President Muhammadu Buhari’s administration is making specific efforts to enable the private sector to thrive and develop the economy.
This is according to Vice President Yemi Osinbajo who said the Federal Government is specifically undertaking extensive ‘ease of doing business’ reforms, in addition to ongoing investment in infrastructure.
Professor Osinbajo stated this today (Monday) at the Financial Times Africa Summit in London, where he informed a global audience – made up of international business leaders, investors, public sector officials, media gurus and intellectuals – that the government has been working assiduously to improve macroeconomic conditions.
“After a continuous slide in growth since 2014, the trend of growth in GDP has turned around with a modest growth of 0.55% in the second quarter of this year while inflation, though still somewhat high, has declined from its peak of 18.7% in January 2017 to about 16% today,” he said in a statement signed by his spokesman, Mr Laolu Akande.
The Vice President said the outlook, going forward, is quite positive based on improvements in oil prices and production, as well as the trend of leading indicators such as positive purchasing managers indices, a revived stock exchange and increasing foreign exchange reserves.
He highlighted some of the efforts of the Buhari Presidency in agriculture and power and drew attention to the significant progress achieved in the ‘ease of doing business’ initiative of the Federal Government.
Professor Osinbajo said further: “In the first stage, reforms were introduced under a 60-day national action plan focused on eight areas that make it easier to register businesses, obtain construction permits, get credit, pay taxes, get electricity, trade across borders, facilitate entry and exit of people and register property.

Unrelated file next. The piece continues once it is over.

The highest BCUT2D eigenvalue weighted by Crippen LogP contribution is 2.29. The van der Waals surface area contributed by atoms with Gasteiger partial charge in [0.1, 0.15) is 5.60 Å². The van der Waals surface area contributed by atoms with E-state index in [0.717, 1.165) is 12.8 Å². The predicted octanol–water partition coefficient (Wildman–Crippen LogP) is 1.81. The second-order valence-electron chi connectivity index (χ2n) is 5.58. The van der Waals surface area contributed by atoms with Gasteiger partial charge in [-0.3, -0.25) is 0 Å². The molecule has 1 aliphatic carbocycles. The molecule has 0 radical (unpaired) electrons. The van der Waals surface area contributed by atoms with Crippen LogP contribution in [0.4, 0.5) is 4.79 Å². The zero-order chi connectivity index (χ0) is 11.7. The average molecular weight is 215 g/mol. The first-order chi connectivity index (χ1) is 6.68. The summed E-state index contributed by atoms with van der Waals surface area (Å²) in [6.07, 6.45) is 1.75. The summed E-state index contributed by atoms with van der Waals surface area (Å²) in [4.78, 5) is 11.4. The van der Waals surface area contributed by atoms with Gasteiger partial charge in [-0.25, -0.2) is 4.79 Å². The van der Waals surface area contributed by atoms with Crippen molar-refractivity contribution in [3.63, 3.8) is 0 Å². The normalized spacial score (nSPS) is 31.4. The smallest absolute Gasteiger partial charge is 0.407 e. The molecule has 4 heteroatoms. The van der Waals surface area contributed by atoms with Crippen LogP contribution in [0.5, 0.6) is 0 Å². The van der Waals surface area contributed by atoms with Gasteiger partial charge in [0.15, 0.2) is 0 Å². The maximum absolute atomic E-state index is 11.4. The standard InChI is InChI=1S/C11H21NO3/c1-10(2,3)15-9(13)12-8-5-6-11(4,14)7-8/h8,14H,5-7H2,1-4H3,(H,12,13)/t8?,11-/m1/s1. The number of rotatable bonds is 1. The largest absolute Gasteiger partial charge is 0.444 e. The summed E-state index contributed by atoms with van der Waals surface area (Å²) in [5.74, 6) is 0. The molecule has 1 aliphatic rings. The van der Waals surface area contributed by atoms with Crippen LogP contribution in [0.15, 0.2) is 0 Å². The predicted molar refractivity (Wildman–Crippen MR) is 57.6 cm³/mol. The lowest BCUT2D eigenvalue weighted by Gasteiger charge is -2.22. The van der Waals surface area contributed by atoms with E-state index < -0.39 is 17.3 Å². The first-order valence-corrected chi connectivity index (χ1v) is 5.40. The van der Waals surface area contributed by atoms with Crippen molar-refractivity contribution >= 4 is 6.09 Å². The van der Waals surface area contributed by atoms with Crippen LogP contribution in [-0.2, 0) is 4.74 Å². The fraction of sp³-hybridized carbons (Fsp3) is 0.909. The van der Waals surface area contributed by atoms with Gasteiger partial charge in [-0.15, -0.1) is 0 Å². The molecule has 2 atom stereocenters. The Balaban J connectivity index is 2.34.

“Practical examples of success include leveraging the use of technology to fast track business registration and payment of taxes, a functioning, tried and tested 48-hour electronic visa procedure, and an Executive Order mandating greater transparency and efficiency across all government agencies. The reforms have led to reduction in cost and time, as well as greater transparency for small and medium-sized enterprises in particular.
“Following the 70% success rate achieved in the first phase of the ease of doing business reforms, we recently embarked on a second national action plan which will have 11 areas of focus and will run for 60 days from October 2017.”
The Vice President said Nigeria is an investor’s delight because of the opportunities which its economy offers, specifically stressing that “the opportunities are enormous indeed.”
He added that the Buhari administration is “nevertheless determined and optimistic that Nigeria will along with the rest of the continent bring about an Africa that works for all its people and contributes to global growth and prosperity.”
In his keynote address at the summit, Osinbajo observed that the theme ‘What Makes Africa Work’, is appropriate and remarked that with Africa’s experience in the past few years, it is clear that “what makes Africa work, is what makes economies work anywhere.”
He listed them to include “honest visionary leadership and good governance, letting the private sector and markets lead, diversification from resource-based revenues, developing the potential of the human resources available.”
The Vice President also believes the continent “can demonstrate with clear examples that what makes Africa work are the ingenuity and resilience of the people, especially its 70% youth population, leadership and good governance, allowing the private sector and markets to function, focusing on infrastructural development, and the incredible opportunities that abound.”
The summit was also attended by a number of Nigerian dignitaries including the Minister of Information and Culture, Mr Lai Mohammed; Governor Godwin Obaseki of Edo State; Emir of Kano, Lamido Sanusi II; Mr Aliko Dangote and Mr Yemi Cardoso among others.